The problem of the missing government is no detail of policy; it is fatal to the whole enterprise. And the absence is even more acute in Afghanistan today than it was in Vietnam. Johnson's defense secretary, Robert McNamara, pointed out in 1965 that the government of South Vietnam was a "non-government." And the same year Under Secretary of State George Ball, an in-house dissenter, wrote, "The 'government' in Saigon is a travesty. In a very real sense, South Vietnam is a country with an army and no government." The difference in Afghanistan in 2009? No army, either. (That's why one difficulty that plagued Vietnam, repeated coups d'état, is one problem the United States does not have in Afghanistan.) After touring the Garmsir District in Afghanistan recently, New York Times reporter Dexter Filkins wrote, "In Garmsir, there is nothing remotely resembling a modern state that could take over if America and its NATO allies left." In January a Defense Department report stated, "building a fully competent and independent Afghan government will be a lengthy process that will last, at a minimum, decades." Yet without such a government, US policy in Afghanistan is not merely destined to fail; it is incoherent. In a sense, it is not a policy at all. There is a lot in Afghanistan that is different from Vietnam, but this much is the same or worse.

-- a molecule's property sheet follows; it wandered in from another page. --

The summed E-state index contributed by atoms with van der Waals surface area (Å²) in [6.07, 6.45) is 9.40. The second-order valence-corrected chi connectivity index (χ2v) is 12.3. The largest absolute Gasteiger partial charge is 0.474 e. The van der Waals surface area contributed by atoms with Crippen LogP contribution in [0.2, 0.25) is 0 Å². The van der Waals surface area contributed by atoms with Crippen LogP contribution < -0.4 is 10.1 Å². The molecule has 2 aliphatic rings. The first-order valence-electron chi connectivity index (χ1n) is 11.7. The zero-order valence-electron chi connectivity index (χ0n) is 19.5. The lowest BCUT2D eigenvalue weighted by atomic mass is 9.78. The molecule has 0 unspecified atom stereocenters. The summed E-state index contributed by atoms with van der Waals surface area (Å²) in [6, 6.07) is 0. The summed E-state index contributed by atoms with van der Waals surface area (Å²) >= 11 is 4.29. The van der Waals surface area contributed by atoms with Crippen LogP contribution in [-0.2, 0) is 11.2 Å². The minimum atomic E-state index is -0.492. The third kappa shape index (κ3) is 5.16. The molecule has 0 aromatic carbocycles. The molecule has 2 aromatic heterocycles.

Why, when so much was learned at such cost in Vietnam, is it necessary to learn it all again, through additional bitter and futile experience? The story of the deliberations in the mid-'60s leading to the decision to fight in strength in Vietnam can help us to understand. Anyone who lived through that period and examines the record that has been made available since then has to be astonished by how much the policy-makers knew and understood about the reality of the situation even as they made their ruinous decisions. In 1965 and 1966, on the eve of the great public protests of 1967 and 1968, antiwar commentators such as Noam Chomsky, Howard Zinn, I.F. Stone, Mary McCarthy and Walter Lippmann defied the conventional wisdom emanating from the government. They articulated the realities reiterated above, as well as others. It took acuity and intellectual courage to do so. It seemed at the time that they were telling officialdom, which denied all this in public, things it did not know. And yet as we can see now, little of it was a surprise to the policy-makers. In their private deliberations, they acknowledged these things. Here, for example, is Assistant Secretary of State William Bundy, one of the architects of the policy, in a memo from October 1964 listing the problems facing the United States: